The contention of the opposition that these are illegal appointments is a lie aimed at deceiving and misleading the people. We have got offices and we have been given secretaries and staff. I have held discussions with ten ministers already as part of my work. There have been Ministers without Portfolios before. The UNP appointed district and state ministers. The President has the power to appoint ministers and call them by any name. Don’t shed crocodile tears for us. Where is MP Sajith Premadasa and his group today? They are not here. Whatever happens none of us will shift a hairs breadth away from the government.”

Vijitha Herath -DNA MP: “The senior ministers are forced to defend their appointments in Parliament so that they would not lose these portfolios as well. Minister Seneviratne spoke here as if he was suffering from an epileptic fit. At least he will be spared his “senior” portfolio now. When the war was going on the government said they have to give every person who crosses over from the UNP a ministerial post as they were needed to strengthen the government. But now the war has ended and despite promises to restrict the Cabinet to 30 it has not happened. Now there are 95 in the Cabinet and the biggest joke is the appointment of ten senior ministers. They have been stripped of whatever self respect they had. At least give them a front row seat in Parliament.”

Piyasena Gamage - Minister (Senior) of Natural
Resources: “The Opposition is using our appointments to make political capital. The Opposition Leader spoke of such appointments in countries like Canada and Indonesia so he is aware such things happen in other countries. It is a new concept in our country. The work of a senior minister is to assist the ministries under his purview to work more efficiently. The opposition wants to use this as a trump card at the upcoming poll but that will not succeed.”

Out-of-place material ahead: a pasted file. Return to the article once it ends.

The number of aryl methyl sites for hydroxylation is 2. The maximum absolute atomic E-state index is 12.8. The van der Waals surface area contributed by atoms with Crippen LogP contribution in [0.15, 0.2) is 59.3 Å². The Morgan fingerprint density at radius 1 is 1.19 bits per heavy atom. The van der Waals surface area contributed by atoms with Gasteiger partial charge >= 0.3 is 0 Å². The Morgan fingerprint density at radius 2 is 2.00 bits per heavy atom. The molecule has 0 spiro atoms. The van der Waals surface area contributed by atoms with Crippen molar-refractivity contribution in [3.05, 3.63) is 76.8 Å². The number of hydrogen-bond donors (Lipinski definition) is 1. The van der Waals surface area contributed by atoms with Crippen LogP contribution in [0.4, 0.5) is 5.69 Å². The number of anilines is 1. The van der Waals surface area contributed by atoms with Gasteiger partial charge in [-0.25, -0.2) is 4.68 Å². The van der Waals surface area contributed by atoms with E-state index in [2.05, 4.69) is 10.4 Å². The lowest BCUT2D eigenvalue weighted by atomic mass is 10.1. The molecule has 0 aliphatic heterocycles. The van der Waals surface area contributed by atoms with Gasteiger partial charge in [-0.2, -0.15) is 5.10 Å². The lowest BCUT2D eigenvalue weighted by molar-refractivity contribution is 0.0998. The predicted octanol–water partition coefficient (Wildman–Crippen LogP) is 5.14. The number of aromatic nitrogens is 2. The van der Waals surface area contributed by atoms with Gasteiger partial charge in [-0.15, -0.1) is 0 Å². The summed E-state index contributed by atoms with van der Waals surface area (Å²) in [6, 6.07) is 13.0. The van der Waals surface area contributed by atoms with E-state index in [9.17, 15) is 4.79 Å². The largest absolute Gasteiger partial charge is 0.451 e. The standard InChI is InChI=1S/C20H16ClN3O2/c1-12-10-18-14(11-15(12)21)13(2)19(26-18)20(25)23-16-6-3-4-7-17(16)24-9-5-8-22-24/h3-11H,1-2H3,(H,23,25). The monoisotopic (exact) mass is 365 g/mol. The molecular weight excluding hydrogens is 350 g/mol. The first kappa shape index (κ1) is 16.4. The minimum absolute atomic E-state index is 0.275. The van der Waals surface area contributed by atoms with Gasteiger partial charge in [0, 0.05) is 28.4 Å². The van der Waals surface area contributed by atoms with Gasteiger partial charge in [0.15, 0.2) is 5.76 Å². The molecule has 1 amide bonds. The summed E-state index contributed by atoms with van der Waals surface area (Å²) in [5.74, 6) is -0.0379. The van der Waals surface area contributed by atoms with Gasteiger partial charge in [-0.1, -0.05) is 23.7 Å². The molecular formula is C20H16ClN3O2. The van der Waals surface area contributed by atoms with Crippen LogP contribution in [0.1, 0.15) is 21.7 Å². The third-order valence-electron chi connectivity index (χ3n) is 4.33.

Wijedasa Rajapaksa -UNP MP: “In the past 20 to 30 years the word “amathikama” (ministership) has become one of the most abhorred words by the public. That is the political culture of our country unfortunately. We have to now decide if we are going to stagnate here or move forward. In the constitution we have no restriction imposed on the number of ministers that can be appointed. It’s time for us to consider such an amendment to the constitution. We are not aware of the criteria on which these senior ministers were appointed. Is age the criteria or some other qualification, the government must tell the people clearly.”

D.E.W.Gunasekera: Minister
(Senior) Human Resources: “The first jumbo Cabinet in the country was appointed under President J.R.Jayewardene. There were 99 ministers including state ministers, non- cabinet ministers, district ministers and project ministers. I am the minister in charge of human resources and I have met with personnel from several ministries including education and higher education. We are working to make the services given to the public more productive and efficient.

Nimal Siripala De Silva: Leader of the House and Minister of Irrigation: The concept of senior ministers is a new one initiated by the President. This is to give the senior members the authority to co-ordinate activities in ministries. The UNP for a long time has been saying there are too many ministers, too many perks and today they are saying give more facilities to senior ministers. This is double talk. This is another “pus wedilla “by the opposition which is aiming at winning some votes at the up-coming local government elections.